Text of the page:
It’s seen 60,000 trips since Halloween 2018 and more than 35,000 kilometers driven, but what’s in store for phase two of Calgary’s bike share pilot project?
Well, it’s going to be open to the whole city.
Not only that, but we’re going to see dedicated parking spots at downtown LRT stations.
Phase one of the city’s bike share had 15,000 unique riders swipe their cards and set out on two wheels with the 375 pedal-assist Lime bikes, but only in a defined area in and around the centre city cycle track during the winter.
Blanka Bracic, manager of Liveable Streets for the City of Calgary, said the average trip in the city during phase one was 1.1 kilometres and the average trip lasted six minutes.
“People are using these bikes for short trips around town, which is exactly what we had hoped would happen,” Bracic said.
More operators are expected to apply for the permits to roll ahead with the bikes on Calgary streets during phase two, which begins June 1. Bracic said they’re going to allow twice as many bikes per operator as they did in phase one and that could see up to 1,500 bike per operator, up to a total of 10,000 across the city.
The new zones near 7 Avenue transit stations between Macleod Trail and 11 Street SW will be clearly marked with a rectangular box with an icon inside to denote their use for bike share.
Bracic said this not only ensures that people will have a bike available at CTrain stations to continue their journey, but it also provides a parking spot for the bikes when people use the bikes to continue on via LRT. Part of this is to encourage multi-modal transportation options, but provide people flexibility in their commute.
Once the city gets an idea of usage in the expanded area, more transit parking spots could come online, Bracic said.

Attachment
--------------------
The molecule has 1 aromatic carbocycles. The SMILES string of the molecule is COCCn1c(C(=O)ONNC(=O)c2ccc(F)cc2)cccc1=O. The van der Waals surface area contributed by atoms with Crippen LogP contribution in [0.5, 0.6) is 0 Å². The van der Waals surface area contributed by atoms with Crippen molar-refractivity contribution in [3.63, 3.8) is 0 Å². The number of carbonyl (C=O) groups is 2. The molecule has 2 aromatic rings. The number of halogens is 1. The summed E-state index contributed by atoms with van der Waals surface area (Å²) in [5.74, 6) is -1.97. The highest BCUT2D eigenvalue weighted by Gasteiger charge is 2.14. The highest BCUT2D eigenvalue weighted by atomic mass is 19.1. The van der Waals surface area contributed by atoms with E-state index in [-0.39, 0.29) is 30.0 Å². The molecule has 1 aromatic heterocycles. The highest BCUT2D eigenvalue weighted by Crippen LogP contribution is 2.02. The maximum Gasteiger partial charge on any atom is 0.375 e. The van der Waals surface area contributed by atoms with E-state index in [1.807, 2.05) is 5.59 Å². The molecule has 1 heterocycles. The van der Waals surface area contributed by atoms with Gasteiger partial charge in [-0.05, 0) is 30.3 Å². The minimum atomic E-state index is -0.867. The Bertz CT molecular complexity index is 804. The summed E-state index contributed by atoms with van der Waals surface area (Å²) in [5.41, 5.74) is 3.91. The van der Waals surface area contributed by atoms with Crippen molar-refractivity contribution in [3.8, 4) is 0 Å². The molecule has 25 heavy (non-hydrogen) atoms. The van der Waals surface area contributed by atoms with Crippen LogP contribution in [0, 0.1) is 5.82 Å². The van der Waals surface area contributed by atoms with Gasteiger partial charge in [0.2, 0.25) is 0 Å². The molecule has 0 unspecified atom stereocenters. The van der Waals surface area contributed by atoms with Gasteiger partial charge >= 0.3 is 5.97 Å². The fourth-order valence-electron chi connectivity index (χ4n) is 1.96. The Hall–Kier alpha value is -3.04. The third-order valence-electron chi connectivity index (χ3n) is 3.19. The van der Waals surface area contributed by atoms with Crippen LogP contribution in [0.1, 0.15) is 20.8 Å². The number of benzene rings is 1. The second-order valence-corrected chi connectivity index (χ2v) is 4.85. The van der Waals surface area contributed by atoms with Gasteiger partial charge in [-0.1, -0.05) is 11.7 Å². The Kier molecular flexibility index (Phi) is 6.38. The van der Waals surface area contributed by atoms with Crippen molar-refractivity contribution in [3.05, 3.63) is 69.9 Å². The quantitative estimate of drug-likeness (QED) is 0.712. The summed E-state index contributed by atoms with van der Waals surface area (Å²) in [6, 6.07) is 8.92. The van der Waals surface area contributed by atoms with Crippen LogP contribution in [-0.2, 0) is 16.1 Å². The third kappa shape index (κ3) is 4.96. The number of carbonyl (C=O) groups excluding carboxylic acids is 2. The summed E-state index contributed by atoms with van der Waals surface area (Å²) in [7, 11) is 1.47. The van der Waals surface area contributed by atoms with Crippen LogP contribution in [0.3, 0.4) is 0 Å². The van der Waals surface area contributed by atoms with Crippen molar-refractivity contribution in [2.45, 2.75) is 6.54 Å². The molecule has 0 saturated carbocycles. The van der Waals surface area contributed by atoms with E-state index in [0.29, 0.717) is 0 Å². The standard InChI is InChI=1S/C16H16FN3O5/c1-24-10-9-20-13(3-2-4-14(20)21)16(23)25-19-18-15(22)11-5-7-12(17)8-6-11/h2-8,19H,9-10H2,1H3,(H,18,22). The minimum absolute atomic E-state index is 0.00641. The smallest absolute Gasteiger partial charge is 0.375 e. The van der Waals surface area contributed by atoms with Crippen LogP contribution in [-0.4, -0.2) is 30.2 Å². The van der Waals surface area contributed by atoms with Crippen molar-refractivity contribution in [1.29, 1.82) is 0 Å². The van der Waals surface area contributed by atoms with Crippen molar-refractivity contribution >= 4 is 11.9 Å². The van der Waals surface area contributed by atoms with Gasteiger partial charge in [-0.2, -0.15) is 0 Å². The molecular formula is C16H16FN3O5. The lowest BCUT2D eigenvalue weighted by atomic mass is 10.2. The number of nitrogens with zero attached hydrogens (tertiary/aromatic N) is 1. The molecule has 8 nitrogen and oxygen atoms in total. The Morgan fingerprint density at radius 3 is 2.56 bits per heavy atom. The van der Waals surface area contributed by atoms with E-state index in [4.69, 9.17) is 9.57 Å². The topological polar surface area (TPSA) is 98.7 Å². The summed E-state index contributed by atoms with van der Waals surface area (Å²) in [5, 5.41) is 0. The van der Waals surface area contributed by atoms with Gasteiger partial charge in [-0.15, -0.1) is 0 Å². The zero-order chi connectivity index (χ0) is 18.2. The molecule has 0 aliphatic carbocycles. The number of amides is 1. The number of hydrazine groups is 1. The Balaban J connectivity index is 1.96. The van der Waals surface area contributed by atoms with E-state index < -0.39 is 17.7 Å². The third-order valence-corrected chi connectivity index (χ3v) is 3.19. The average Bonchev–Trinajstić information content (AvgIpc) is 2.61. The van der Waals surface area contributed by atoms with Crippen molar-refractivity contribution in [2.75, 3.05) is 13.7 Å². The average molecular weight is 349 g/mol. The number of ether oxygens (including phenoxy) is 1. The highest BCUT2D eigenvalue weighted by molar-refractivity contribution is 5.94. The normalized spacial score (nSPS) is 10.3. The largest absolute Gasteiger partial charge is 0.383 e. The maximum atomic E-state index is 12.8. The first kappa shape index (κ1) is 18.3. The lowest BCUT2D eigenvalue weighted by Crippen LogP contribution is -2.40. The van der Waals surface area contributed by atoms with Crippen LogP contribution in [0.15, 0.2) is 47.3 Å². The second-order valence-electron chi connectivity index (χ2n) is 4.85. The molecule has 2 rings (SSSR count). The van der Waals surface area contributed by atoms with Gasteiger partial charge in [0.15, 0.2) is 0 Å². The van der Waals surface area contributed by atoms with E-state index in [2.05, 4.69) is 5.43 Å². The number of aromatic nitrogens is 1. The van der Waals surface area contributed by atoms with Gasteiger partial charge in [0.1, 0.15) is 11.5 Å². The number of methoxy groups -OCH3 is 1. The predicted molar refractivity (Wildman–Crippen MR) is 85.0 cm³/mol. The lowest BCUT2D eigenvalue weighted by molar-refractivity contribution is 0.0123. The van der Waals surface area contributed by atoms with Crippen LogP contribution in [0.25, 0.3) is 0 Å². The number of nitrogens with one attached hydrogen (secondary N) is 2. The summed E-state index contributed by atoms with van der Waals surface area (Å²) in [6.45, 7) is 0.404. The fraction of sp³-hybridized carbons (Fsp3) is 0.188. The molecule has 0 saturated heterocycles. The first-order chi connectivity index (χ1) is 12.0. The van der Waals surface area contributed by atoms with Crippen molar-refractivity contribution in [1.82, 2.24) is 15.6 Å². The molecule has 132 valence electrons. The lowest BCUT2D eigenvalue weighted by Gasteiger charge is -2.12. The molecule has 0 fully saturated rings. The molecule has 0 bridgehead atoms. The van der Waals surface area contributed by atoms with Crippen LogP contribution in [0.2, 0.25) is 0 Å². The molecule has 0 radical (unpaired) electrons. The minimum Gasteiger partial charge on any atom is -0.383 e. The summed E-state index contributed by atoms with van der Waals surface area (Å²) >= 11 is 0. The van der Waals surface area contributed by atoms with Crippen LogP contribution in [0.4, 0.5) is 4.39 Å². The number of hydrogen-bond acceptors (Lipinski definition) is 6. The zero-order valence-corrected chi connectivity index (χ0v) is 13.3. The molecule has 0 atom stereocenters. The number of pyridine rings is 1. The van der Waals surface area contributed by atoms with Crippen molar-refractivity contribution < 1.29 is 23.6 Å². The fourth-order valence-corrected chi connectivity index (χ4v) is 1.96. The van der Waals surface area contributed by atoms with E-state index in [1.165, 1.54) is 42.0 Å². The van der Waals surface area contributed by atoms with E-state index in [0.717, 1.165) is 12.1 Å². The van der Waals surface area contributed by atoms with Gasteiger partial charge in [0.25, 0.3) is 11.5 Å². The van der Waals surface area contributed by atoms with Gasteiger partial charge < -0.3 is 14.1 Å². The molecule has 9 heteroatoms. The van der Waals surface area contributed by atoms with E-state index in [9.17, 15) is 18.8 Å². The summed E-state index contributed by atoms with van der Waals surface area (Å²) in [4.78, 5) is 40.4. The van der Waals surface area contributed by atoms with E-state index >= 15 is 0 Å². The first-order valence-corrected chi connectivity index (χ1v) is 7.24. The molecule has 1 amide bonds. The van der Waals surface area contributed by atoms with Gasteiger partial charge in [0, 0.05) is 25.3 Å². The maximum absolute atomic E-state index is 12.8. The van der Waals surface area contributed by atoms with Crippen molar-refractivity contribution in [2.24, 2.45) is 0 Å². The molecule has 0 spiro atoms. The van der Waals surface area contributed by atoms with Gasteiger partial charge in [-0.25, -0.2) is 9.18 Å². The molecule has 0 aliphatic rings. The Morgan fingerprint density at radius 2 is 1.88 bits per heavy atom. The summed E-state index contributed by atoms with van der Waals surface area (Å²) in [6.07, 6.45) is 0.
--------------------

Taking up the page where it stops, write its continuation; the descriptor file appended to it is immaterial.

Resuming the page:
“It allows people to get around,” said Coun. Evan Woolley, who initially put forward the plan for the dockless bike share program.
“It’s another tool in the multi-modal tool kit.”
Woolley said he’s looking forward to the continued expansion of the program through the summer months.
“It just makes your life easier. It’s a quality of life improver and also just an efficiency tool – like any other tool – and as a city, it’s costing us nothing,” he said.
Bracic said they’re most interested in how the bikes will be used outside the centre city cycle track in phase two, and they’re going to use the data to determine where those pockets of use exist and where future infrastructure might be laid out.
“The more data we acquire over a longer time, the more we’ll understand what the patterns are,” she said.
“And where more bikes are available and where people are wanting to go, that will definitely drive our future infrastructure development decisions.”
While phase two brings the whole city into play for the summer and fall months, Bracic said they will be going back to a designated area again in the winter months. This area is expected to be expanded, however.
The city is looking for more information on who is using the bike share system and they have a survey available to gather data on everything from demographics of users to how the bikes are being used around Calgary.